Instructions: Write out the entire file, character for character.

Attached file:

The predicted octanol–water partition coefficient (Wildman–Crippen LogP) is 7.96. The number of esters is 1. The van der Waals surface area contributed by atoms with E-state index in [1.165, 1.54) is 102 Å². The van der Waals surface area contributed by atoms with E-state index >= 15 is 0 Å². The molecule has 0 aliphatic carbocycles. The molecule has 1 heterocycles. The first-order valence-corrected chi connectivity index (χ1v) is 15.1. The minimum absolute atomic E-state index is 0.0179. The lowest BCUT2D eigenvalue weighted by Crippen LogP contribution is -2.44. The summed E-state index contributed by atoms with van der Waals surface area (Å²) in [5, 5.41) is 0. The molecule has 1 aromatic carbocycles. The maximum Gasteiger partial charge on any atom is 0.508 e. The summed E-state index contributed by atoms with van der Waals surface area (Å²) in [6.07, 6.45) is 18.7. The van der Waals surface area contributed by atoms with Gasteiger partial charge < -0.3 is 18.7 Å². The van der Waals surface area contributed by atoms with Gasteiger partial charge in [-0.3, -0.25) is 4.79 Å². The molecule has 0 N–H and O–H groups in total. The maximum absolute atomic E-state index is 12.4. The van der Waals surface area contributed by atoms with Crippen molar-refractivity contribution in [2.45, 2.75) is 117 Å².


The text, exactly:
The predicted octanol–water partition coefficient (Wildman–Crippen LogP) is 7.96. The number of esters is 1. The van der Waals surface area contributed by atoms with E-state index in [1.165, 1.54) is 102 Å². The van der Waals surface area contributed by atoms with E-state index >= 15 is 0 Å². The molecule has 0 aliphatic carbocycles. The molecule has 1 heterocycles. The first-order valence-corrected chi connectivity index (χ1v) is 15.1. The minimum absolute atomic E-state index is 0.0179. The lowest BCUT2D eigenvalue weighted by Crippen LogP contribution is -2.44. The summed E-state index contributed by atoms with van der Waals surface area (Å²) in [5, 5.41) is 0. The molecule has 1 aromatic carbocycles. The maximum Gasteiger partial charge on any atom is 0.508 e. The summed E-state index contributed by atoms with van der Waals surface area (Å²) in [6.07, 6.45) is 18.7. The van der Waals surface area contributed by atoms with Gasteiger partial charge < -0.3 is 18.7 Å². The van der Waals surface area contributed by atoms with Gasteiger partial charge in [-0.3, -0.25) is 4.79 Å². The molecule has 0 N–H and O–H groups in total. The maximum absolute atomic E-state index is 12.4. The van der Waals surface area contributed by atoms with Crippen molar-refractivity contribution in [2.45, 2.75) is 117 Å².